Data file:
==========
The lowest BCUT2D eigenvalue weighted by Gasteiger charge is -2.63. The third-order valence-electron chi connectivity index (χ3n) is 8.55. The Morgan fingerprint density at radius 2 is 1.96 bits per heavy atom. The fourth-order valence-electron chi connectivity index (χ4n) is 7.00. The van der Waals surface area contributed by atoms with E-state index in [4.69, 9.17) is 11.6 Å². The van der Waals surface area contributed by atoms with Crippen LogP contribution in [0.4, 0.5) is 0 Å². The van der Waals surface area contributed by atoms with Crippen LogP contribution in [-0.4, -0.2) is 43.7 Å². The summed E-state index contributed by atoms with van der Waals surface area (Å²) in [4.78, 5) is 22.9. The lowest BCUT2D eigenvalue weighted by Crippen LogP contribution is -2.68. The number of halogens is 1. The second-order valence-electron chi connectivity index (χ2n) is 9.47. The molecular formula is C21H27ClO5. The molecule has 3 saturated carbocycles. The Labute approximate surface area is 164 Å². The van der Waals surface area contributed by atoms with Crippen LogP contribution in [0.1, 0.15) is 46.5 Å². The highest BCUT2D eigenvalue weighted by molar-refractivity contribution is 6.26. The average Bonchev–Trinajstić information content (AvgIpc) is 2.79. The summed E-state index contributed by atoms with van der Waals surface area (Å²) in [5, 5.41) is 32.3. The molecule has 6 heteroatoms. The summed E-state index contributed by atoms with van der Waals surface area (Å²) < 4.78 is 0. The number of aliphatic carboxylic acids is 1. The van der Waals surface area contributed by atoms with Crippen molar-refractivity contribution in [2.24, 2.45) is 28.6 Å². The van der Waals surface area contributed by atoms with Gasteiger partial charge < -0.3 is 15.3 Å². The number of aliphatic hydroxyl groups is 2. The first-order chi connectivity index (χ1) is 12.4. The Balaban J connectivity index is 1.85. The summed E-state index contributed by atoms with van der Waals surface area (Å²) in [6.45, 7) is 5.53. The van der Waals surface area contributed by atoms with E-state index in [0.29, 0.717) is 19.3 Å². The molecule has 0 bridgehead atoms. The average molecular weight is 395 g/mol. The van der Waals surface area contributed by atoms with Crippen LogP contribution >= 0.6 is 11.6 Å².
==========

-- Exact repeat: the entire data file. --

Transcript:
The lowest BCUT2D eigenvalue weighted by Gasteiger charge is -2.63. The third-order valence-electron chi connectivity index (χ3n) is 8.55. The Morgan fingerprint density at radius 2 is 1.96 bits per heavy atom. The fourth-order valence-electron chi connectivity index (χ4n) is 7.00. The van der Waals surface area contributed by atoms with E-state index in [4.69, 9.17) is 11.6 Å². The van der Waals surface area contributed by atoms with Crippen LogP contribution in [0.4, 0.5) is 0 Å². The van der Waals surface area contributed by atoms with Crippen LogP contribution in [-0.4, -0.2) is 43.7 Å². The summed E-state index contributed by atoms with van der Waals surface area (Å²) in [4.78, 5) is 22.9. The lowest BCUT2D eigenvalue weighted by Crippen LogP contribution is -2.68. The number of halogens is 1. The second-order valence-electron chi connectivity index (χ2n) is 9.47. The molecular formula is C21H27ClO5. The molecule has 3 saturated carbocycles. The Labute approximate surface area is 164 Å². The van der Waals surface area contributed by atoms with Crippen LogP contribution in [0.1, 0.15) is 46.5 Å². The highest BCUT2D eigenvalue weighted by molar-refractivity contribution is 6.26. The average Bonchev–Trinajstić information content (AvgIpc) is 2.79. The summed E-state index contributed by atoms with van der Waals surface area (Å²) in [5, 5.41) is 32.3. The molecule has 6 heteroatoms. The summed E-state index contributed by atoms with van der Waals surface area (Å²) < 4.78 is 0. The number of aliphatic carboxylic acids is 1. The van der Waals surface area contributed by atoms with Crippen molar-refractivity contribution in [2.24, 2.45) is 28.6 Å². The van der Waals surface area contributed by atoms with Gasteiger partial charge < -0.3 is 15.3 Å². The number of aliphatic hydroxyl groups is 2. The first-order chi connectivity index (χ1) is 12.4. The Balaban J connectivity index is 1.85. The summed E-state index contributed by atoms with van der Waals surface area (Å²) in [6.45, 7) is 5.53. The van der Waals surface area contributed by atoms with E-state index in [0.29, 0.717) is 19.3 Å². The molecule has 0 bridgehead atoms. The average molecular weight is 395 g/mol. The van der Waals surface area contributed by atoms with Crippen LogP contribution >= 0.6 is 11.6 Å².